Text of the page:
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The process maybe took about two years; I never in that time even considered the option of coming out as bisexual, though. I was in a committed relationship with a woman, we thought we were deeply in love and I thought it was forever.
We talked about forever, and babies, and growing old together. To me, in that place, there was no point in not going all in. What was the point in telling people I was also attracted to men if I had only the intention of living in a lesbian relationship for the rest of my life? I went all in. I got a "lesbian haircut. I marched in pride parades and dyke marches and became a spokesperson in public schools where I told my coming out story to kids.
Living in a lesbian relationship meant that I would be treated like a lesbian for the rest of my life and it mattered that I not live in fear of prejudice and that I use my other class, race and gender privilege to join this battle.
Ironically or tragically, my relationship suffered from the pain of both real and internalized homophobia. For eight years, I almost never enjoyed even simple public affection like hand holding, a light touch or gesture from someone I loved when the moment might have called for it. We never had a romantic slow dance at a wedding or a romantic kiss on a beach at sunset.
Things that give me butterflies, that make me blush, that make me feel blissfully desired and loved. It was a behind-closed-doors relationship and it suffered because of it.
When my relationship did end I am sure you saw that coming! If I date a man, do I need to come out again? What will the gay community think? Will I lose all of my gay friends?
Will I lose my identity? Do I want to lose that identity? How do I explain it to people? It was all about the social and not at all about the personal. When I recently met a wildly lovely man who has made my heart burst out of my chest with passion and vulnerability and kindness and sincerity and intelligence, I resisted. How did this fit with my identity? Reverse coming out felt anxiety-inducing. The first time we walked hand in hand around my neighborhood, my heart was racing.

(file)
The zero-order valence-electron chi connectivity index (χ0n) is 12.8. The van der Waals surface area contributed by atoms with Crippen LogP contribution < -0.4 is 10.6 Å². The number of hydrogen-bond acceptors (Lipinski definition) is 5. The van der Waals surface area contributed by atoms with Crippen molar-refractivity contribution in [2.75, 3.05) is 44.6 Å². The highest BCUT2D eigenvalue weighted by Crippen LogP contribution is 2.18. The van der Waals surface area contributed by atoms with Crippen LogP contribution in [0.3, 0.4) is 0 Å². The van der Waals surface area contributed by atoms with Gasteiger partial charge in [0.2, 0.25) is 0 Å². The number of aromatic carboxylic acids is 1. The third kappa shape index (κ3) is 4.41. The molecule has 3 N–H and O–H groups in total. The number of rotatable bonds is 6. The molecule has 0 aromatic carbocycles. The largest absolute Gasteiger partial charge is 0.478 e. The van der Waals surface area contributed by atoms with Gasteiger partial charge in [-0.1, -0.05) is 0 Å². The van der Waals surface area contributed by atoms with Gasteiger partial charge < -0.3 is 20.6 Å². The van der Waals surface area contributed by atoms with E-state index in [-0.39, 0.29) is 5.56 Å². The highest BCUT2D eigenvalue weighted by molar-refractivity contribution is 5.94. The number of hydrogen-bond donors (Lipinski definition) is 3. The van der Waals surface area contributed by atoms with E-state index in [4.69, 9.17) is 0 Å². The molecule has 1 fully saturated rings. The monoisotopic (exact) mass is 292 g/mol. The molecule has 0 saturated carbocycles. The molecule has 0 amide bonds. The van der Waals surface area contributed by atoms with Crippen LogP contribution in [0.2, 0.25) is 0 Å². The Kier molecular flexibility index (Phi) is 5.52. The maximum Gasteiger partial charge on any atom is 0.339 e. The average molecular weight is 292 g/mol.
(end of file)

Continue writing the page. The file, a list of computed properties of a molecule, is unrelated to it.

When we kissed on a busy public street, I felt the heat rise up into my face. Like those who flee the tumults of city life for quieter and less complicated pastures, bisexual women may seem destined, in the eyes of gay women, to trade the grit and hardships of queer life for the suburbs of heteroville. But is this really because we prefer a life of white-picket simplicity and comfort?
Or could it be that, when it comes to romance between queer women, the game has been rigged from the start? Like many stereotypes, the lived experiences of one group have almost certainly colored the perceptions of another, however unfairly or inaccurately. I have since transitioned, and now live as a bisexual woman. My experiences with dating, both before and after transitioning, have magnified the differences in how courtship and sexual pursuit are modeled for both genders.
But they make me feel wanted and desired in a way that very few women ever do. In this situation, if I approach romance even slightly more passively, or deviate from heteronormative standard practice in any way, the momentum between us fizzles out in a hurry. Conversely, my relationships with straight men go haywire the moment I try to take a more active role in romance or courting.
A lot of men say they want that in a woman, but that has certainly not been my experience! My relationships with gay women, on the other hand, have felt much more egalitarian to me. Consider that I was not socialized as a woman from birth; I never learned to expect the heteronormative tropes of romance and showing attraction.
Both parties then go their separate ways, bemoaning what seems like a lost cause. The above point is frequently cited in an attempt to explain why so few bi and lesbian pairs exist. And while the sheer number of available partners may explain some aspect of why bi women partner more frequently with men, the heteronormative socialization described above is almost certainly as responsible, if not more so, for this phenomenon.
For instance, accusations of deceit are leveled at bi women as well as bi men, ostensibly insulting both groups equally: Bi women are actually straight, and bi men are actually gay. But note that while the claims appear to be opposite from one another, the underlying fears are the same: